Other delegates opposed expansion. As the five permanent members cannot currently agree on disputes, Pakistan’s representative said adding new ones will increase the possibility of paralysis. “We cannot throw oil on the fire,” he said. Rejecting the idea of extending privileges to new Council members, Colombia’s delegate said it would not increase transparency. Instead, the Uniting for Consensus proposal would open the door for developing countries to contribute to the Council’s work on an equal footing.

Several permanent Council members, including those from the Russian Federation and United Kingdom, supported the idea of expanding the organ to about 20 members. Echoing that position, France’s delegate also expressed support for a stronger presence for African States and the permanent membership of Brazil, Germany, India and Japan. The United States representative said his delegation is open to a modest expansion in permanent and non-permanent categories as long as it does not diminish the Council’s effectiveness or impact veto power.

The legitimacy of the veto was a common theme heard through the day, with Kuwait’s delegate, speaking on behalf of the Arab Group, noting it has often been arbitrarily used, undermining the Council’s credibility and making it incapable of discharging its duties. Over the past three decades, the veto has often addressed States in his region, he said, which represents 350  million people and 22  nations, and many of the issues on the Council’s agenda relate to the Arab Group’s members, requiring equitable representation to guarantee the credibility and legitimacy of relevant Council’s resolutions.

Turkey’s representative said veto power has only served the national interests of those who hold it and that increasing the number of States with that power will only make the Council more dysfunctional. Mexico’s delegate added that while eliminating the veto is a legitimate aspiration, limiting its use with immediate effect is a more realistic goal. In this regard, a proposal by Mexico and France to restrict veto use in cases of mass atrocities has already drawn 105 signatories. Indeed, he said, the right of veto is not an award or a privilege that whets an appetite for increasing the number of permanent seats.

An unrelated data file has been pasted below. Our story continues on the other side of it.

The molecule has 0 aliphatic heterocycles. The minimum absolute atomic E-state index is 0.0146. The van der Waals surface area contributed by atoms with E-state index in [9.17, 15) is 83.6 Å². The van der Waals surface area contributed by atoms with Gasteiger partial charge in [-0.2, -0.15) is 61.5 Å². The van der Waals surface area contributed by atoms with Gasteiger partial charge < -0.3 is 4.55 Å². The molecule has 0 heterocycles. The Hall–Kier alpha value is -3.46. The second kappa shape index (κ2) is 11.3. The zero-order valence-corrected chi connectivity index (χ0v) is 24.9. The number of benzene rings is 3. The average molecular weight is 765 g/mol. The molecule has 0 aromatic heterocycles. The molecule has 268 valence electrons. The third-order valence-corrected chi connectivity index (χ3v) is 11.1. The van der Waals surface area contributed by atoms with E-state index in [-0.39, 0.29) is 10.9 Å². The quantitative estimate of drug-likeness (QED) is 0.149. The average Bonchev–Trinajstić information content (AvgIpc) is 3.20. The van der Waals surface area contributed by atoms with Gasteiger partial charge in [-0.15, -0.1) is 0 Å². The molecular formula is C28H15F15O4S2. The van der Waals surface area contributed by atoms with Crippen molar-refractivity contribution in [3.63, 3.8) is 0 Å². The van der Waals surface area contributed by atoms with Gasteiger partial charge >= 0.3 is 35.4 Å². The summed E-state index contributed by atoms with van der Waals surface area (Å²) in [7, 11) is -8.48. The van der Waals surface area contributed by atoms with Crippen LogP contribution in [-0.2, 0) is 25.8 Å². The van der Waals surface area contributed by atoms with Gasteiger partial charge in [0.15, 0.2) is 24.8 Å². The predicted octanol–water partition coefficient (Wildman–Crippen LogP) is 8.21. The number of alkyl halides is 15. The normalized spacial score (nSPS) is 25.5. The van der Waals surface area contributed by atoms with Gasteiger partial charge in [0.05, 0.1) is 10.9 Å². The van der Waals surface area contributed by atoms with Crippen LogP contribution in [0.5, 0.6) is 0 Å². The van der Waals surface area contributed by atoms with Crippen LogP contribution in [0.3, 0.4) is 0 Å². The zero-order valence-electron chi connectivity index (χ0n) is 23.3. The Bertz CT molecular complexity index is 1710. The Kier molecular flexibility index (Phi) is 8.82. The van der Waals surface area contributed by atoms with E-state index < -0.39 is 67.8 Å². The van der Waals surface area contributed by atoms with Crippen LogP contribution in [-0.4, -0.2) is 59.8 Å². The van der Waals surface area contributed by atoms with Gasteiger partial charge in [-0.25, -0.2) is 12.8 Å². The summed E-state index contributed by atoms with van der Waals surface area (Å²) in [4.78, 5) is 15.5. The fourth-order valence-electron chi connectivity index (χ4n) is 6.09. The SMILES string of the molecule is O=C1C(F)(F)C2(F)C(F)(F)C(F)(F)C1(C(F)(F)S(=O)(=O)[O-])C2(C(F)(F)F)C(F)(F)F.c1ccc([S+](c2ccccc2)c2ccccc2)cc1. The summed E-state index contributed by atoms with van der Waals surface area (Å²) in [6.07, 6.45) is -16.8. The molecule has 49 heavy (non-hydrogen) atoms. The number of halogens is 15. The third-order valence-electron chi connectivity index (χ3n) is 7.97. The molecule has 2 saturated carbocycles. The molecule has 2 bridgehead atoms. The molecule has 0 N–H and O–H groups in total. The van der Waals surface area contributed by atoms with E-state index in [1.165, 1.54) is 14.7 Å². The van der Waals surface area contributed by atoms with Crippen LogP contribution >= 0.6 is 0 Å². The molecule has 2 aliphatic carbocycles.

In broader procedural terms, several delegates lamented the interruption of the intergovernmental negotiations process due to the COVID‑19 pandemic, but saw the current session as an opportunity to sustain momentum. Brazil’s representative, speaking on behalf of the Group of Four (Germany, India, Japan and his own country), said the General Assembly should be prepared to meet under any circumstances. Meanwhile, Algeria’s delegate said in-person meetings remain the ideal format for intergovernmental negotiations. The representative of India said the pandemic should not be an excuse to stall forthcoming intergovernmental negotiations by insisting on in-person meetings only.

Also speaking were representatives of Denmark (on behalf of the Nordic countries), Australia, Spain, Canada, Argentina, Republic of Korea, United Arab Emirates, Egypt, Japan, Switzerland, Morocco, Libya, Singapore, Malaysia, Mongolia, Costa Rica, Bulgaria, South Africa, Liechtenstein, Equatorial Guinea, Maldives, Ecuador, Slovenia, Iran, Bangladesh, Kenya, Belarus, Indonesia, Estonia, Lao People’s Democratic Republic, Georgia, Bhutan, Zimbabwe, Germany, Cambodia, Syria, Nigeria, Democratic People’s Republic of Korea, Croatia, Ireland, Myanmar and Ethiopia.

The representative of Japan spoke in exercise of the right of reply.

The General Assembly will meet again at 3 p.m. on Tuesday, 17 November, to conclude the debate.